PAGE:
I was giving a presentation last month and one of the participants yelled out, "but we still don't have an answer." This took me by surprise inasmuch as there is rarely an "answer" in special education law. To explain my point, I told the unhappy participant that special education law is more like metaphysics than it is like contract law . This may not have satisfied the participant, but it is true and I like the analogy.
Special ed law is new law as we have said here before. For me, "new law" is roughly defined as whatever didn't come over on the boat from England . Because special ed law is of a mid-1970's vintage, it is very new law. Older lawyers don't like new law, especially law that combines social policy. They like property and contracts- areas of the law where you can look at a set of facts and provide reasonably reliable advice to a client. Special ed law is not like that.
Special education law is a lot like the weather in Urbana , it changes frequently. In fact I have often commented on these pages about the "cycle" of special ed law. The statute was enacted, followed by federal regulations, followed by state regulations, followed by hearing officer decisions followed by court decisions, (both trial and appellate court opinions)(we even have ten by the Supremes). Then the statute, IDEA, is reauthorized and changed and the whole cycle repeats until we are pretty comfortable with the law, then the process repeats itself again. As I have said before, if certainty or red letter, hornbook law is your thing, you may not like special ed law. (I still think that there must be a Jeff Foxworthy joke in there somewhere, but I can't quite grasp of it!)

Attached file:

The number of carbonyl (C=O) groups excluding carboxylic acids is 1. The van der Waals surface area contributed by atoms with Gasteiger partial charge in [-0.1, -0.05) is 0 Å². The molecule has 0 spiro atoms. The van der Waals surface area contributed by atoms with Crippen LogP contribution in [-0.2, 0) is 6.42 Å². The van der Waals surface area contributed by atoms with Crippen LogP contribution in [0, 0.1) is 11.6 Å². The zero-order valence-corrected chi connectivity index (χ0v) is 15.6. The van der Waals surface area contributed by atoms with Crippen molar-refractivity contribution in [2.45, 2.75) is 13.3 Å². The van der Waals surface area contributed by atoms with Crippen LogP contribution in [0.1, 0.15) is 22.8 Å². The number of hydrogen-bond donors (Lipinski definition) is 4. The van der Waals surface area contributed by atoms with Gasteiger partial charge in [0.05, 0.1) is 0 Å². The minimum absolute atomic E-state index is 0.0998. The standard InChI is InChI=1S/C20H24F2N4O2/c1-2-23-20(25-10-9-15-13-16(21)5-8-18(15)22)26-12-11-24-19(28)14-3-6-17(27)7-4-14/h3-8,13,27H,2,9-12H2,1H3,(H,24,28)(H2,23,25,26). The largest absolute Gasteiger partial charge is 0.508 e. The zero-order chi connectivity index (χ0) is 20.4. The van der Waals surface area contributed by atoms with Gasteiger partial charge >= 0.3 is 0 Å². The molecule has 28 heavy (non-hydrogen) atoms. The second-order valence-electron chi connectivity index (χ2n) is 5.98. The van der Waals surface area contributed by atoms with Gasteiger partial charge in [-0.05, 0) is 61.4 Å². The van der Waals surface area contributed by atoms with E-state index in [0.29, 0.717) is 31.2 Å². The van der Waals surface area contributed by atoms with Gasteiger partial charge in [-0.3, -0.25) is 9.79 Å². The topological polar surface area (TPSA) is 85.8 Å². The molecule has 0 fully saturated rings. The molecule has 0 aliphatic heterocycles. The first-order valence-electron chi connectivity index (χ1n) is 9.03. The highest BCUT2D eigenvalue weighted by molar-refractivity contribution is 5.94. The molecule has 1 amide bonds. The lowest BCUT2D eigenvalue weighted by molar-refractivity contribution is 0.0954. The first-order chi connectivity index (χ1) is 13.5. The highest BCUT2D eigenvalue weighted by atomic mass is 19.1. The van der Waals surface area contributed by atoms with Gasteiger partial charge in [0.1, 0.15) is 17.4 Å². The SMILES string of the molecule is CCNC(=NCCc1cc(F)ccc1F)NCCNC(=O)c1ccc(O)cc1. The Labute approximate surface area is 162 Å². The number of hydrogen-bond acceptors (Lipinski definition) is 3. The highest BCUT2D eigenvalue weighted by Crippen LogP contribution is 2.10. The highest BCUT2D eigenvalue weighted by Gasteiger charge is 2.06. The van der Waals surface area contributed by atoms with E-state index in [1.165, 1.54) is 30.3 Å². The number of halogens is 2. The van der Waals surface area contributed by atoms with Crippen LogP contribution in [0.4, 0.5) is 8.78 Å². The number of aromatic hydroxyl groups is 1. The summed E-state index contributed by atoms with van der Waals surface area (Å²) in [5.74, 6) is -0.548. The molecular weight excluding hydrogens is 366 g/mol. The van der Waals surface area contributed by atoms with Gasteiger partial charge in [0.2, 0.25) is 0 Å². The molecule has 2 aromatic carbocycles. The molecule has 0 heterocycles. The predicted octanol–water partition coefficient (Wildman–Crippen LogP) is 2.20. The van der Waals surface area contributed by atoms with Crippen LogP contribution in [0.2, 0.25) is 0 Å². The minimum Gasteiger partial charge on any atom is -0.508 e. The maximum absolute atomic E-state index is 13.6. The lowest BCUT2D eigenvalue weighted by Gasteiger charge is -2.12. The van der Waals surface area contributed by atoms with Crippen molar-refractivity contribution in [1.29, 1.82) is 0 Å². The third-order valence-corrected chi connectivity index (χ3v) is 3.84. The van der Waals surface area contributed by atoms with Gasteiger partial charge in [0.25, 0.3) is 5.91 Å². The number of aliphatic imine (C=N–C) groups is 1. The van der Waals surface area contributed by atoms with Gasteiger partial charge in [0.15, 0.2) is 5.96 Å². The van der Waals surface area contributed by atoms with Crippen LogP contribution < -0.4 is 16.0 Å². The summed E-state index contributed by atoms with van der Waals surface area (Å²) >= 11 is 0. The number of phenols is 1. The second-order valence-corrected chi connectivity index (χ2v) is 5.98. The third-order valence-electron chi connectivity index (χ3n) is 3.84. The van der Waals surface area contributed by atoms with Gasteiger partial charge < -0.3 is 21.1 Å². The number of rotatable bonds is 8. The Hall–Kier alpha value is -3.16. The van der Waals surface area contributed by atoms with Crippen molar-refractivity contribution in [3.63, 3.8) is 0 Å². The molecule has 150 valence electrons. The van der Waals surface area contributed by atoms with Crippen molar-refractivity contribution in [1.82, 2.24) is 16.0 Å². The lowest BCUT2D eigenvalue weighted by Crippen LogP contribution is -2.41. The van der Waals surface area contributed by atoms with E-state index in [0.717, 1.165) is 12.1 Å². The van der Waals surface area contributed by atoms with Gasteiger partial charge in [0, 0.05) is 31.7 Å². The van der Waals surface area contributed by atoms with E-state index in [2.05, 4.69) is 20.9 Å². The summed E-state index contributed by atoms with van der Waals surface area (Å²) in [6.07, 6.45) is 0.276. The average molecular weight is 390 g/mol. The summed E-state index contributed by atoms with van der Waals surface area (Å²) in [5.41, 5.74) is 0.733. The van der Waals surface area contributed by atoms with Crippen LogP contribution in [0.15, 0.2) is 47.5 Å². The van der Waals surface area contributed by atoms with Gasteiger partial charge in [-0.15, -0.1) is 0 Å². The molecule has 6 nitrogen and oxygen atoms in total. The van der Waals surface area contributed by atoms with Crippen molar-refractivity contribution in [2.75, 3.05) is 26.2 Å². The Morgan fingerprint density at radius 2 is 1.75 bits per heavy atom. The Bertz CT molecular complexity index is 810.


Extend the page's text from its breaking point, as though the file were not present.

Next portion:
The ever-changing nature of it makes teachers, parents, administrators and many others hate special education law. It's slippery, and it's hard to get a handle on. How many cases, like the recent Supreme Court case of Forest Grove, have we seen where several of the decision makers disagree as to the result based upon the same set of facts? The answer my friend is in the eye of the beholder.
Only those who enjoy metaphysics, a shrinking number indeed, refuse to hate special ed law, or the "player" as we call it. We do have some guiding principles, but the rule of law model of applying a clearly established legal standard to any given set of facts doesn't really work here. Don't hate the player!